A man who allegedly failed to disclose his HIV status to a sexual partner, thereby violating the Criminal Code, made a brief court appearance in Yellowknife Tuesday.
HIV non-disclosure cases refer to instances involving the “transmission, or exposure to the realistic possibility of transmission of HIV through sexual activity,” according to the Government of Canada.
The Criminal Code describes an aggravated sexual assault as a sex assault that, during its commission, “wounds, maims, disfigures or endangers the life of the complainant.”
Kaotalok is alleged to have committed the aggravated sexual assault against the woman on Aug. 27 in Yellowknife. He received a three-and-a-half-year sentence in 2013 after pleading guilty to two counts of the same offence, aggravated sexual assault. Kaotalok was also charged after having sexual contact with two victims he met in Yellowknife between 2009 and 2010.
But Kaotalok could see his charge dropped or downgraded due to new federal guidelines for prosecuting HIV non-disclosure cases.
In 2012, the Supreme Court of Canada ruled that law requires a person to disclose HIV positive status “before sexual activity that poses a ‘realistic possibility of transmission,’ so that the HIV negative sexual partner has the opportunity to choose whether to assume the risk of being infected with HIV,” according to the federal government’s website.
But on Dec. 1, the 30th anniversary of World AIDS Day, Canada’s justice minister Wilson-Raybould issued a new directive under the Public Prosecution Service of Canada related to the prosecution of HIV non-disclosure cases.
The new guidelines draw from the most up-to-date evidence-based science on the risks of sexual transmission of HIV, according to the federal government.
The directive acknowledges that the “over-criminalization of HIV non-disclosure discourages many individuals from being tested and seeking treatment and further stigmatizes those living with HIV or AIDS,”while still recognizing that non-disclosure is “first and foremost a public heath matter,” states the Government of Canada’s website.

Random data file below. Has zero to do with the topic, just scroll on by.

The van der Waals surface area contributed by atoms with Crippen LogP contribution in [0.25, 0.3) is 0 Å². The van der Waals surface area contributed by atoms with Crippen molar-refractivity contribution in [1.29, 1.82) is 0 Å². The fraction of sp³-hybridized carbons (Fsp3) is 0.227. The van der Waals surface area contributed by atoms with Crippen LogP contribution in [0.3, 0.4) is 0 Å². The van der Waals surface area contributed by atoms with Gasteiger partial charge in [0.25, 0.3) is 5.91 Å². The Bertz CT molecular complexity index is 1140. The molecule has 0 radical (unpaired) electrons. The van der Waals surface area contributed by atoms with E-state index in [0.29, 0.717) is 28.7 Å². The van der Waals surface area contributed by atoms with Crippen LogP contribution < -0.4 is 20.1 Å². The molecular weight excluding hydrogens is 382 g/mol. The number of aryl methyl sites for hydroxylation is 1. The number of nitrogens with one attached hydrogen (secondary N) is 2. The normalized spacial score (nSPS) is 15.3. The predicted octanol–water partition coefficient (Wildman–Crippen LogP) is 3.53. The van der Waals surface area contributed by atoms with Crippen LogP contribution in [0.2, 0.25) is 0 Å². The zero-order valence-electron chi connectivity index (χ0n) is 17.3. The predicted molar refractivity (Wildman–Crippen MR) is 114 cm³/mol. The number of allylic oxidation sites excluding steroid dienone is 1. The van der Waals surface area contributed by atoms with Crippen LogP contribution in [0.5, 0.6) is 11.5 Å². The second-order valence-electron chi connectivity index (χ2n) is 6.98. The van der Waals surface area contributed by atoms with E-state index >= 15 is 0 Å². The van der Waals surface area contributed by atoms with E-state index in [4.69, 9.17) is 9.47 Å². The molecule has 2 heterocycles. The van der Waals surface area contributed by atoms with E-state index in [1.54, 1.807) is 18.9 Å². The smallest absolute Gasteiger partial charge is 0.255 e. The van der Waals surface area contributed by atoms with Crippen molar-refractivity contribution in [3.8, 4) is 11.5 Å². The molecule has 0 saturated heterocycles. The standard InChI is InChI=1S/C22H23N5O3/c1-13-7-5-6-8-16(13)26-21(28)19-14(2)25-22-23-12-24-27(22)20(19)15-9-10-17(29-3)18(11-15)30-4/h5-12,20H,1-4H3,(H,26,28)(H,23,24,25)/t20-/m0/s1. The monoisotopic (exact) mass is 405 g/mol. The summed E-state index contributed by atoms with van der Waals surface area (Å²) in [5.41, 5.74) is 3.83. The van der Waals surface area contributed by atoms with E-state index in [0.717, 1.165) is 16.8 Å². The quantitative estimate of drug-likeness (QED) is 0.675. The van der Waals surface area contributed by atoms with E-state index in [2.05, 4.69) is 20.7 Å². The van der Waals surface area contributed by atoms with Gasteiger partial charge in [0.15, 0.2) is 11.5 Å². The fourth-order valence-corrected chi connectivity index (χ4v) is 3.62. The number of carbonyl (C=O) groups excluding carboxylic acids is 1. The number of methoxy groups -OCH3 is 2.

Prosecutors are now directed to weigh certain factors when considering whether or not to prosecute a non-disclosure case, including aspects of an accused’s circumstances that may lower his or her blameworthiness.
Crown attorneys are advised, under the directive to “generally not prosecute where the person has not maintained a suppressed viral load but used condoms or engaged only in oral sex or was taking treatment as prescribed unless other risk factors are present, because there is likely no realistic possibility of transmission in such cases.”
Prosecutors must now also consider whether a person living with HIV has “sought or received services from public health authorities, in order to determine whether it is in the public interest to pursue criminal charges.”
The Crown, according to Ian Mahon, the territory’s chief federal prosecutor, will adhere to the new directive when reviewing Kaotalok’s case – and all other HIV non-disclosure cases moving forward – to determine whether or not to prosecute.
“The directive is, obviously, an important aspect of consideration when we’re viewing the reasonable prospect of conviction and it will be taken into account in all the appropriate cases,” said Mahon.
Mahon said the Crown is waiting for further disclosure about the case, including forensic reports, before deciding whether to prosecute the accused – as prosecutors do in every case.
“We assess every case based on the available disclosure and if the available disclosure dictates A that we proceed or B that we not, we don’t have a reasonable prospect of conviction, then additional disclosure always effects the way we assess the case.”
“Every case is going to turn on its factual circumstances and its medical circumstances as well,” he added.
Mahon wouldn’t specify exactly what information the Crown is waiting for, but said he expects to receive the disclosure ahead of Kaotalok’s next court date on Feb. 5.
“If there’s a material change we can bring it forward. If not we’ll see what happens on the fifth.”
In public court transcripts of the 2013 sentencing, Justice Louise Charbonneau addresses Kaotalok’s adherence to medical treatment, saying there were periods when he would follow a regimen and periods when he wouldn’t. At the time of the offences that led to his 2013 convictions, Charbonneau said Kaotalok wasn’t making following a strict treatment plan she called “crucial,” making his condition worse and advancing the infection. This, she said, impacted the risk of transmitting HIV to others.
Both of the female victims in the 2013 case did not know Kaotalok was HIV positive, he didn’t inform them of his status and they wouldn’t have consented to sexual contact had they known. He wore a condom during at least one of the encounters. The second victim, along with Kaotalok, couldn’t remember if he used protection.
In 2013, Charbonneau noted Kaotalok is believed to have been infected with HIV at birth. Despite the “tragedy” that befell Kaotalok, she said he “created a risk for these people to suffer the same fate he did in a way – to be infected by this virus without having any control or any ability to protect themselves from that risk.”